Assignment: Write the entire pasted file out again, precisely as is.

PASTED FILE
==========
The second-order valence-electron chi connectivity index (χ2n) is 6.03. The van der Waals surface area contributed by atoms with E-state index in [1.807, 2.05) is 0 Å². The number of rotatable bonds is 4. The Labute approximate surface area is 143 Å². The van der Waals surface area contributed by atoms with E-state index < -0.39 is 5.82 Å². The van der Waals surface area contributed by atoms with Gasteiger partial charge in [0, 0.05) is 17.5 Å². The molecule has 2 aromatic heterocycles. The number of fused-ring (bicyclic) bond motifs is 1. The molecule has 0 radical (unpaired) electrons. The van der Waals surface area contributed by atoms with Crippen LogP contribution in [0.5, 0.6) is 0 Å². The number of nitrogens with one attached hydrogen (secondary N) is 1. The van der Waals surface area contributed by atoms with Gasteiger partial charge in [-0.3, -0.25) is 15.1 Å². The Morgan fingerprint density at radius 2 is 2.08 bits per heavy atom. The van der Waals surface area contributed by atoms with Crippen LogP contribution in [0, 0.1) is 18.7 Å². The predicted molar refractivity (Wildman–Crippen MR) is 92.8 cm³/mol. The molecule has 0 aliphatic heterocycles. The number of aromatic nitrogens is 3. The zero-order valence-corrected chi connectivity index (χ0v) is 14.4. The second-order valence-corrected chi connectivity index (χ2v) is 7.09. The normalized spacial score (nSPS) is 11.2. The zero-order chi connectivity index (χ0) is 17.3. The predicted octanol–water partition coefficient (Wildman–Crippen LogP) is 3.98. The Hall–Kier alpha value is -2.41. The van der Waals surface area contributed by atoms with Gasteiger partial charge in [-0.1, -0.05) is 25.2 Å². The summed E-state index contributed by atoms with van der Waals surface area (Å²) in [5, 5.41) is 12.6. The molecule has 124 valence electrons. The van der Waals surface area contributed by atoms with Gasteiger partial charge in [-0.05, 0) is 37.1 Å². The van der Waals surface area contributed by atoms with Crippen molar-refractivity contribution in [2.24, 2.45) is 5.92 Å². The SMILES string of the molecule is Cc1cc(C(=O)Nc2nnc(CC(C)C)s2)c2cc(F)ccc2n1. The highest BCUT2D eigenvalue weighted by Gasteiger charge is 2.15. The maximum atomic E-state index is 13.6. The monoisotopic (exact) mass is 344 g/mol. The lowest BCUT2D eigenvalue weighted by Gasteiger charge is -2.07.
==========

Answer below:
The second-order valence-electron chi connectivity index (χ2n) is 6.03. The van der Waals surface area contributed by atoms with E-state index in [1.807, 2.05) is 0 Å². The number of rotatable bonds is 4. The Labute approximate surface area is 143 Å². The van der Waals surface area contributed by atoms with E-state index < -0.39 is 5.82 Å². The van der Waals surface area contributed by atoms with Gasteiger partial charge in [0, 0.05) is 17.5 Å². The molecule has 2 aromatic heterocycles. The number of fused-ring (bicyclic) bond motifs is 1. The molecule has 0 radical (unpaired) electrons. The van der Waals surface area contributed by atoms with Crippen LogP contribution in [0.5, 0.6) is 0 Å². The number of nitrogens with one attached hydrogen (secondary N) is 1. The van der Waals surface area contributed by atoms with Gasteiger partial charge in [-0.3, -0.25) is 15.1 Å². The Morgan fingerprint density at radius 2 is 2.08 bits per heavy atom. The van der Waals surface area contributed by atoms with Crippen LogP contribution in [0, 0.1) is 18.7 Å². The predicted molar refractivity (Wildman–Crippen MR) is 92.8 cm³/mol. The molecule has 0 aliphatic heterocycles. The number of aromatic nitrogens is 3. The zero-order valence-corrected chi connectivity index (χ0v) is 14.4. The second-order valence-corrected chi connectivity index (χ2v) is 7.09. The normalized spacial score (nSPS) is 11.2. The zero-order chi connectivity index (χ0) is 17.3. The predicted octanol–water partition coefficient (Wildman–Crippen LogP) is 3.98. The Hall–Kier alpha value is -2.41. The van der Waals surface area contributed by atoms with Gasteiger partial charge in [-0.1, -0.05) is 25.2 Å². The summed E-state index contributed by atoms with van der Waals surface area (Å²) in [5, 5.41) is 12.6. The molecule has 124 valence electrons. The van der Waals surface area contributed by atoms with Gasteiger partial charge in [-0.05, 0) is 37.1 Å². The van der Waals surface area contributed by atoms with Crippen molar-refractivity contribution in [2.24, 2.45) is 5.92 Å². The SMILES string of the molecule is Cc1cc(C(=O)Nc2nnc(CC(C)C)s2)c2cc(F)ccc2n1. The highest BCUT2D eigenvalue weighted by Gasteiger charge is 2.15. The maximum atomic E-state index is 13.6. The monoisotopic (exact) mass is 344 g/mol. The lowest BCUT2D eigenvalue weighted by Gasteiger charge is -2.07.